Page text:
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Rubber rooms and ATR: separate issues

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  • John M. Beam
    Absolutely. My point was that we have to be careful not to promote confusion of two distinct set of issues. I did my best to lay out the two mechanisms as
    Message 1 of 1 , Jan 2, 2010
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      Absolutely.  My point was that we have to be careful not to promote confusion of two distinct set of issues.

      I did my best to lay out the two mechanisms as neutrally as possible.  I do think that conflation (a la David Brooks) of the two as well as the pundits' notion that ATRs are the folks no principal wants end up casting aspersions on all the folks who find themselves in either situation.

      John.


      At 02:55 PM 1/2/2010 -0500, you wrote:
       

      Yes, in response to John, but I also don't want our response to be such that we suggest that the "rubber room" occupants are less deserving.  It's our basic legal system--innocence is presumed - in which case they are all in the same situation.  It's one thing - in cases of serious charges - to pull someone out before the evidence is compiled and a hearing set.  But we are talking about people whose lives we have ruined--in the case of the "rubber room"--based only on their supervisor's opinion.  erring on the side of student safety is okay--for a reasonable limited time.  It's in our somehow seeing the ATRs as the worthy and the latter as the incompetents that I believe we need to find a term for describing them both!!  Teachers-in-limbo--possibly forever?

      Deb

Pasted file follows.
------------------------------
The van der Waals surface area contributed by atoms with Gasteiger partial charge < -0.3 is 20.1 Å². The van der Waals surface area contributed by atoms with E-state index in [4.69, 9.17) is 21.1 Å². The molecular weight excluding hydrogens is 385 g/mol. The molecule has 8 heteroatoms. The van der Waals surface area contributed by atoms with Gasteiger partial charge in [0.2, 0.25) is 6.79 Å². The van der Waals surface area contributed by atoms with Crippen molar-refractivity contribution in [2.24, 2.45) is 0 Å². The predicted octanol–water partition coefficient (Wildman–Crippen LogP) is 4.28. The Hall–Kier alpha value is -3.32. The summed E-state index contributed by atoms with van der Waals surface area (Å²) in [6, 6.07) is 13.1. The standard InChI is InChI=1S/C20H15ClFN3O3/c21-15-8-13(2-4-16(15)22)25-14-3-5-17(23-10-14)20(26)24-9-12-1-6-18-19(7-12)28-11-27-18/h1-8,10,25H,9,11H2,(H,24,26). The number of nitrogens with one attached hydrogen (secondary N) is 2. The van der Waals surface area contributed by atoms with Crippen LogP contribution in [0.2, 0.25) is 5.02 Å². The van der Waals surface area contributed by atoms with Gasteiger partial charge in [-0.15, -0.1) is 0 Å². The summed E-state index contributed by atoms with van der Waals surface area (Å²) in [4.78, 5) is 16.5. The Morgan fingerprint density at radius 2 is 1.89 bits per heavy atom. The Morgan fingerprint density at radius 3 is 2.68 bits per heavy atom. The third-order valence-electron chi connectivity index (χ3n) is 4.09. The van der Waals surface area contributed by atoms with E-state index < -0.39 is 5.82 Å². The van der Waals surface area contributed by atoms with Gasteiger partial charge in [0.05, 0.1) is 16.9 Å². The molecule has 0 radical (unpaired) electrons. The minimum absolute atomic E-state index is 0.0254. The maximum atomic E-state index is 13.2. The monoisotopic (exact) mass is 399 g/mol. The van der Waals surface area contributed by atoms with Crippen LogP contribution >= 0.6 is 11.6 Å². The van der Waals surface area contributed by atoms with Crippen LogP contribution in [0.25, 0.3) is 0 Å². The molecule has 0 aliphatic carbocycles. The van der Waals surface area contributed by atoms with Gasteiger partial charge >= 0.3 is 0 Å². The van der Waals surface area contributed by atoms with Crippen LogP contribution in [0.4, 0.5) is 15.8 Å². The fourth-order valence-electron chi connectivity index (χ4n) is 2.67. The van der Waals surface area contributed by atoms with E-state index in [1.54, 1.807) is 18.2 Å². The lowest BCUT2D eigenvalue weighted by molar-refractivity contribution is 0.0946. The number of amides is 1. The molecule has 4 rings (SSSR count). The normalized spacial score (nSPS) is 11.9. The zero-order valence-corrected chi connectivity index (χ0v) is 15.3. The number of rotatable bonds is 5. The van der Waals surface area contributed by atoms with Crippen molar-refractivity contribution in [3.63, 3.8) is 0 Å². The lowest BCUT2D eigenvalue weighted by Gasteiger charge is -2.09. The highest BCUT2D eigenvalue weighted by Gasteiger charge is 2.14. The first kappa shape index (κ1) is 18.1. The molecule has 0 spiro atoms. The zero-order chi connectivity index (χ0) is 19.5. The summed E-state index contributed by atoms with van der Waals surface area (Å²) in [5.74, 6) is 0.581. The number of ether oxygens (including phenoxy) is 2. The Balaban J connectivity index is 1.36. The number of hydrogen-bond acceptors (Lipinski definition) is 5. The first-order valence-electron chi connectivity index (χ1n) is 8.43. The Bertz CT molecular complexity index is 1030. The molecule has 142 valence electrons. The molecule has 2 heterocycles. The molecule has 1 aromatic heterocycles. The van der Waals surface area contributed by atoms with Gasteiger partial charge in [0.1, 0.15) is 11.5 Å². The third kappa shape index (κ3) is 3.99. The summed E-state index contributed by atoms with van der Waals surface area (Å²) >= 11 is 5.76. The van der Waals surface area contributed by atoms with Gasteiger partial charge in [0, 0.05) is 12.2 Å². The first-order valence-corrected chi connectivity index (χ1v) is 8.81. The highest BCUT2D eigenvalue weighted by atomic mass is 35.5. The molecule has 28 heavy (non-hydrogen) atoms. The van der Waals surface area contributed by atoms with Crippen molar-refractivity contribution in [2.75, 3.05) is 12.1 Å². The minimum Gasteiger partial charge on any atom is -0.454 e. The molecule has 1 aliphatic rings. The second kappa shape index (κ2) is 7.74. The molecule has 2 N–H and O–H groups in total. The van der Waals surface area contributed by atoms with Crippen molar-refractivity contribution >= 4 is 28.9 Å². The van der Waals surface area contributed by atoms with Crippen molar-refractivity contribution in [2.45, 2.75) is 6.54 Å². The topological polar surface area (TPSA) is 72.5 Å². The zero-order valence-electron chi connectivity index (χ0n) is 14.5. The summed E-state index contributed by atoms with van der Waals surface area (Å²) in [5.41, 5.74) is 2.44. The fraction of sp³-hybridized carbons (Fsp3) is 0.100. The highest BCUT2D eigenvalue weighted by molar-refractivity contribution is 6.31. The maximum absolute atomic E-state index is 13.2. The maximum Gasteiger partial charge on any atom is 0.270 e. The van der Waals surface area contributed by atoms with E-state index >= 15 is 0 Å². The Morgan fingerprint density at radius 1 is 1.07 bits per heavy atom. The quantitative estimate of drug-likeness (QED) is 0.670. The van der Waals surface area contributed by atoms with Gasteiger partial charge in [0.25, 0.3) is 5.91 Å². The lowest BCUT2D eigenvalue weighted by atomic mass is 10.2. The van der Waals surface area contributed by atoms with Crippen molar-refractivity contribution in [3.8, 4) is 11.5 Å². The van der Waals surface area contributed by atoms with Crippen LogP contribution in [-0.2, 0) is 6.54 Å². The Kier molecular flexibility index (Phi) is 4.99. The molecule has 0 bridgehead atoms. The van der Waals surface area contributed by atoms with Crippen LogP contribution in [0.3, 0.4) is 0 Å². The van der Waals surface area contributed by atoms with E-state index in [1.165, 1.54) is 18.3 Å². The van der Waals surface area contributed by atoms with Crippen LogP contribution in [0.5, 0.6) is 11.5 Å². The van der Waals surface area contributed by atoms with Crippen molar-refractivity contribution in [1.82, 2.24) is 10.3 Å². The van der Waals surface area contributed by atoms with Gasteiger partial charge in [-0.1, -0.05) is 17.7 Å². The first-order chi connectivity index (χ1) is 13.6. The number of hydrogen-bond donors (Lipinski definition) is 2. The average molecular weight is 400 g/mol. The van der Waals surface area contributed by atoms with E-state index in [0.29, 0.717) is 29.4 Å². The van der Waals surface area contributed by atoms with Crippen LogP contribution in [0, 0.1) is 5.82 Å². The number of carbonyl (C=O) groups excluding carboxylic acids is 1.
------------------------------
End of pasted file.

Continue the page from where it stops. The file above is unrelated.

On Sat, Jan 2, 2010 at 1:00 PM, John M. Beam <John_Beam@...> wrote:
       

      I'm not sure because I have not read every single post for this thread, but I think sometimes our discussion (e.g., the exchange below?) echoes David Brooks in confusing the rubber rooms (for folks waiting for determination of alleged mal- and misfeasance) and wherever the folks whose jobs were eliminated, (supposedly) due to budget consideration/bumping/etc. (ATR), have to bide their time. 

      Happy New Year all.

      John


      At 10:19 PM 1/1/2010 -0500, you wrote:
       

      Leo--

      But what is the DOE's vs the UFT's explanation about why this Rubber Room process takes so long?  What provisions in the contract enable this to happen?  The same thing happened to my daughter, but it would have been resolved within a year--at most--and by that time they came to a settlement.  f course the AFT contract in Massachusetts (the town she tught in) may be very different.  They fired her at short notice and cut off her pay and she had to appeal. 

      Where did the term rubber room come from.

      I ask all this because the power of that Brill story is amazing and it gets brought up to me oer and over and I want to overwhlemthe the next time with my detailed knowledge!  Did you or some else write a detailed reply to Brill? 

      Deb

      On Fri, Jan 1, 2010 at 7:10 PM, Leo Casey <lcasey@...> wrote:
      ATR is an acronym for Absent Teacher Reserve. ATRs are teachers, both tenured and probationary, who were excessed from their schools for any one of a whole host of possible reasons. Most often, they were teachers in a closing school and were unable to find a regular appointment in another school, but they could also have been excessed for budgetary reasons, because the school lost population or because the program in which they taught was phased out. ATRs are -- contrary to the spin out of Tweed -- satisfactory teachers. In the ATR pool, they are supposed to be covering classes of sick teachers on a daily basis. In fact, today many ATRs -- maybe even a majority -- are actually teaching regular classes. In either case, they would not be free to grade exams.
      Tenured teachers are sent to the reassignment centers [A.K.A. rubber rooms] when they are accused of a serious misdeed or accused of incompetence. [A probationary teacher would be dismissed.] In most cases, they remain in the rubber room until actual charges are preferred against them, leading to a 3020a dismissal hearing and a finding of some sort. There are, however, a number of teachers who are sent back to schools without charges ever being preferred. The obvious conclusion is that they should never have been removed, although we have yet to see a principal disciplined for an inappropriate removal. Although teachers in a reassignment center could be given a work assignment, the DoE probably thinks this would undermine their claims of incompetence.